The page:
JVL Introduction

In an important article published as the Guardian’s long read, Daniel Trilling looks closely at the new right, embodied by Stephen Yaxley-Lennon aka Tommy Robinson. Imprisoned for contempt of court, he was recently the focus for a mass mobilisation by the Football Lads Alliance and is currently out on bail awaiting a retrial.

And a reminder of the National Unity Demonstration on 17 November in London from noon, organised by Stand Up To Racism and co-sponsored by Unite Against Fascism and LoveMusic HateRacism.


Robinson in October 2015. Photo: Wikipedia

Tommy Robinson and the far right’s new playbook

The former EDL leader is one of a new breed of entrepreneurial activists who are bringing extremist myths into the mainstream – while also claiming they are being silenced.

In the last few years, a new kind of far-right activism has emerged. This new activism, comprised largely of online anger and offline protest, crosses borders yet is heavily nationalist. It has figureheads but no formal leadership structure. It asks for little long-term commitment from its participants, yet is able to mobilise large amounts of money and attention, throwing its opponents into fierce disagreement about how to respond. Its icons tend to be entrepreneurial social media personalities, celebrities of a sort, who use their following to exert pressure on mainstream politics. And nobody embodies the dynamics of this new movement more than Stephen Yaxley-Lennon, the founder and former leader of the English Defence League (EDL), who usually goes by the pseudonym Tommy Robinson.

Since the summer, thousands of people have taken to the streets in support of Yaxley-Lennon, who was imprisoned for several months in May for contempt of court, before being released on bail in August pending a retrial. These rallies, which were organised in part with funding from the US, were addressed by representatives of European far-right parties, as well as a US Republican congressman. A range of extremist groups were present in the crowds, and at one rally, on 9 June, several hundred demonstrators attacked police with bottles, cones and sticks in Trafalgar Square.

But the majority of protesters had no formal political affiliation, and answered to no party hierarchy. They were there because they believed that Yaxley-Lennon is being silenced by the British state. Hundreds of thousands of others supported his cause from afar: more than 630,000 people signed a change.org petition calling for his release, a third of them from outside the UK. Solidarity protests were held in Austria, Hungary, Australia and Canada, while a range of rightwing US activists offered their support: one Philadelphia-based thinktank, the Middle East Forum, helped organise the London rallies. The Fox News presenter Tucker Carlson covered Yaxley-Lennon’s story extensively on his show; Donald Trump Jr, the president’s son, tweeted his support, while the US ambassador for international religious freedom reportedly lobbied the UK on Yaxley-Lennon’s behalf. The UK Independence party is debating offering Yaxley-Lennon membership, while Stephen Bannon, the former Trump adviser and co-founder of Breitbart, has described him as “the fucking backbone” of his country and proposed including him in a new far-right venture, a pan-European network called The Movement.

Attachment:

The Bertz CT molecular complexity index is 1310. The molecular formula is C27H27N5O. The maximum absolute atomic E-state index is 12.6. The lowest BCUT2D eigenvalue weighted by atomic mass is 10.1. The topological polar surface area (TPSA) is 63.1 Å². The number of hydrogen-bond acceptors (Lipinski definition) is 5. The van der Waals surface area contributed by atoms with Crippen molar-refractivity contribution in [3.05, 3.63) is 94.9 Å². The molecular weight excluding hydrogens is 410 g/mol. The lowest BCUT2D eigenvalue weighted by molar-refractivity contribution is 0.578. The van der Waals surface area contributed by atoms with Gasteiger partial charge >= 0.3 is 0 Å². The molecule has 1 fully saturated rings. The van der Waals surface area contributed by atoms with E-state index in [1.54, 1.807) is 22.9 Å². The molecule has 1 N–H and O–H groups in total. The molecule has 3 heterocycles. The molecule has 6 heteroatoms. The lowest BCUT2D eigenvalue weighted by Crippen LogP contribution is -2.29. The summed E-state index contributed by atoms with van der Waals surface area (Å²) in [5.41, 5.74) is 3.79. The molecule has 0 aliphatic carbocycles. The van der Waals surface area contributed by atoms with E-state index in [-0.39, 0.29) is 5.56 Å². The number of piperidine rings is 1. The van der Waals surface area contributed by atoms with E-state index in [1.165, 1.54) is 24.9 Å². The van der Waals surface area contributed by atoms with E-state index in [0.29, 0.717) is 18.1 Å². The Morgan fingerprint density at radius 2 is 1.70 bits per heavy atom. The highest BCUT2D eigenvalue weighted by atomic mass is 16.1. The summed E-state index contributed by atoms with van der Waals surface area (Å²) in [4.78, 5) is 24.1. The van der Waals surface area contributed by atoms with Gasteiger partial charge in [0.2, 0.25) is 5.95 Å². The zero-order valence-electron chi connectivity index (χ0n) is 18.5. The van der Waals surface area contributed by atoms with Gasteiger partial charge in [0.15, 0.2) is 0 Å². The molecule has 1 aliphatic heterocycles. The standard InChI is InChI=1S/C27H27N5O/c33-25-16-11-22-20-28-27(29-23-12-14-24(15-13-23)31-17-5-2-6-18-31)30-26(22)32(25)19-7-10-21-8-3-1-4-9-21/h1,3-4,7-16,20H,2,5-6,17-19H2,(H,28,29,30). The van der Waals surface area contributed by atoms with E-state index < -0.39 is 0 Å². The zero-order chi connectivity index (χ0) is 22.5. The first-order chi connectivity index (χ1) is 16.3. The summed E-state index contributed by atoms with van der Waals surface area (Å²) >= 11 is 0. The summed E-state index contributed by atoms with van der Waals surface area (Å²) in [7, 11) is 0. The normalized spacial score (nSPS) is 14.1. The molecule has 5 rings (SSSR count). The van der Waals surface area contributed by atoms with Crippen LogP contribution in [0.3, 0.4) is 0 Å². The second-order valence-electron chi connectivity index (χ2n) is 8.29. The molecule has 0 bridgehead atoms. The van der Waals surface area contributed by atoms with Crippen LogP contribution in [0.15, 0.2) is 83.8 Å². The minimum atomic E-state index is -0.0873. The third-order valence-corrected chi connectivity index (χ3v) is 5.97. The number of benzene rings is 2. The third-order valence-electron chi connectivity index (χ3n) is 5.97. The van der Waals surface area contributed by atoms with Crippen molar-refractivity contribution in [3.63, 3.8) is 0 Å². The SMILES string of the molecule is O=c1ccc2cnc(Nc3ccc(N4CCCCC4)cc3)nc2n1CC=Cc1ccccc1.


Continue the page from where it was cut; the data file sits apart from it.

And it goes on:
For Yaxley-Lennon’s supporters, the contradictions of his story merely reinforce his image as an anti-establishment crusader. After his efforts to build an anti-Muslim street movement failed – first with the collapse of the EDL in 2013, then an attempt to launch a UK branch of the German anti-immigrant movement Pegida in 2016 – he reinvented himself as an online propagandist. He claims to be silenced but he receives a huge amount of media attention, including many TV interviews, and has almost a million followers on Facebook. What has distinguished Yaxley-Lennon is his ability to promote his own brand in a way that inspires a broad following and taps into a series of neuroses about class, power and ethnicity in Britain.